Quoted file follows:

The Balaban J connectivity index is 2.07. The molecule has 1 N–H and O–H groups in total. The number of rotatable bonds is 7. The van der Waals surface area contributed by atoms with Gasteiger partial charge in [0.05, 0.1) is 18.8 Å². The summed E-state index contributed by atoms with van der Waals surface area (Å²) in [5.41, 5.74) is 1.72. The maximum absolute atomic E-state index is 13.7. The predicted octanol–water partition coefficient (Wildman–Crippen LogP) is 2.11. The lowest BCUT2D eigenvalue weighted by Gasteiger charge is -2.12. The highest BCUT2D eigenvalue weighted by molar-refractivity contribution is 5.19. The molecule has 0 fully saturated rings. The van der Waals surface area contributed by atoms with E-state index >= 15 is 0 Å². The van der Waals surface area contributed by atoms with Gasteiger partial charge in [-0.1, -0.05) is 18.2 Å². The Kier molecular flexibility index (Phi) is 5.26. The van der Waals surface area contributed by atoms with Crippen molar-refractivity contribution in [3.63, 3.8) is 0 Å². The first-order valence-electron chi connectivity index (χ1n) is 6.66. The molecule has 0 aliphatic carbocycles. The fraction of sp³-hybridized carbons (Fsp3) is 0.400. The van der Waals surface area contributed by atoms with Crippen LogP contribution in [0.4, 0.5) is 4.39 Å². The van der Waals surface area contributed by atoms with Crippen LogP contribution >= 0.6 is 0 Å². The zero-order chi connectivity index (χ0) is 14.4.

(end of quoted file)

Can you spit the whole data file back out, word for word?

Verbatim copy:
The Balaban J connectivity index is 2.07. The molecule has 1 N–H and O–H groups in total. The number of rotatable bonds is 7. The van der Waals surface area contributed by atoms with Gasteiger partial charge in [0.05, 0.1) is 18.8 Å². The summed E-state index contributed by atoms with van der Waals surface area (Å²) in [5.41, 5.74) is 1.72. The maximum absolute atomic E-state index is 13.7. The predicted octanol–water partition coefficient (Wildman–Crippen LogP) is 2.11. The lowest BCUT2D eigenvalue weighted by Gasteiger charge is -2.12. The highest BCUT2D eigenvalue weighted by molar-refractivity contribution is 5.19. The molecule has 0 fully saturated rings. The van der Waals surface area contributed by atoms with E-state index >= 15 is 0 Å². The van der Waals surface area contributed by atoms with Gasteiger partial charge in [-0.1, -0.05) is 18.2 Å². The Kier molecular flexibility index (Phi) is 5.26. The van der Waals surface area contributed by atoms with Crippen molar-refractivity contribution in [3.63, 3.8) is 0 Å². The first-order valence-electron chi connectivity index (χ1n) is 6.66. The molecule has 0 aliphatic carbocycles. The fraction of sp³-hybridized carbons (Fsp3) is 0.400. The van der Waals surface area contributed by atoms with Crippen LogP contribution in [0.4, 0.5) is 4.39 Å². The van der Waals surface area contributed by atoms with Crippen LogP contribution >= 0.6 is 0 Å². The zero-order chi connectivity index (χ0) is 14.4.